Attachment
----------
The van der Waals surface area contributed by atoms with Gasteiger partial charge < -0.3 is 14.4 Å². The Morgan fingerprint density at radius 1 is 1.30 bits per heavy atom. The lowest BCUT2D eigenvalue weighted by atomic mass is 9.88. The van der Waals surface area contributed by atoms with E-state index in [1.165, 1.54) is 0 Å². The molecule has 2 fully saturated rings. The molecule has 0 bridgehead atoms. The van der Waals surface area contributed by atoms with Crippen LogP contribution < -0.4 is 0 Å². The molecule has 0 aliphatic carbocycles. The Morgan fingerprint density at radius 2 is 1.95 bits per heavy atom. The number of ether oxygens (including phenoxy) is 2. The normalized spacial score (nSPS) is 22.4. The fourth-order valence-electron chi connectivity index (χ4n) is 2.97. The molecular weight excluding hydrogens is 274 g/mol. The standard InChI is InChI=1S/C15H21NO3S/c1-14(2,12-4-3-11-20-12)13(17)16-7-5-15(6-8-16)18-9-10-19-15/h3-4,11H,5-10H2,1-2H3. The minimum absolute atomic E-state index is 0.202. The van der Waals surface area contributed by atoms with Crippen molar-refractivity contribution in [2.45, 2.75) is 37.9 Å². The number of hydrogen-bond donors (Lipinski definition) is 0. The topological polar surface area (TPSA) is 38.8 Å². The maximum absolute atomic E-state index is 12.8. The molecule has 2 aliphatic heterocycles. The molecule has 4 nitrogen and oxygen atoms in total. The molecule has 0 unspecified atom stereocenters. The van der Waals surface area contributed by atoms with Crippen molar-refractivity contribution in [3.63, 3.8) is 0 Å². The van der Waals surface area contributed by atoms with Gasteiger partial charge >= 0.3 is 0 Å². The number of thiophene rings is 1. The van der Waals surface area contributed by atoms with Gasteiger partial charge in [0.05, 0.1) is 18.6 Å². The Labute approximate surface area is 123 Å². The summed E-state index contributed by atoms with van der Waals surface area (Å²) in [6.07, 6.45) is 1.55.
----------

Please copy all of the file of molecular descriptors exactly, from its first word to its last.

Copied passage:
The van der Waals surface area contributed by atoms with Gasteiger partial charge < -0.3 is 14.4 Å². The Morgan fingerprint density at radius 1 is 1.30 bits per heavy atom. The lowest BCUT2D eigenvalue weighted by atomic mass is 9.88. The van der Waals surface area contributed by atoms with E-state index in [1.165, 1.54) is 0 Å². The molecule has 2 fully saturated rings. The molecule has 0 bridgehead atoms. The van der Waals surface area contributed by atoms with Crippen LogP contribution < -0.4 is 0 Å². The molecule has 0 aliphatic carbocycles. The Morgan fingerprint density at radius 2 is 1.95 bits per heavy atom. The number of ether oxygens (including phenoxy) is 2. The normalized spacial score (nSPS) is 22.4. The fourth-order valence-electron chi connectivity index (χ4n) is 2.97. The molecular weight excluding hydrogens is 274 g/mol. The standard InChI is InChI=1S/C15H21NO3S/c1-14(2,12-4-3-11-20-12)13(17)16-7-5-15(6-8-16)18-9-10-19-15/h3-4,11H,5-10H2,1-2H3. The minimum absolute atomic E-state index is 0.202. The van der Waals surface area contributed by atoms with Crippen molar-refractivity contribution in [2.45, 2.75) is 37.9 Å². The number of hydrogen-bond donors (Lipinski definition) is 0. The topological polar surface area (TPSA) is 38.8 Å². The maximum absolute atomic E-state index is 12.8. The molecule has 2 aliphatic heterocycles. The molecule has 4 nitrogen and oxygen atoms in total. The molecule has 0 unspecified atom stereocenters. The van der Waals surface area contributed by atoms with Crippen molar-refractivity contribution in [3.63, 3.8) is 0 Å². The van der Waals surface area contributed by atoms with Gasteiger partial charge >= 0.3 is 0 Å². The number of thiophene rings is 1. The van der Waals surface area contributed by atoms with Gasteiger partial charge in [0.05, 0.1) is 18.6 Å². The Labute approximate surface area is 123 Å². The summed E-state index contributed by atoms with van der Waals surface area (Å²) in [6.07, 6.45) is 1.55.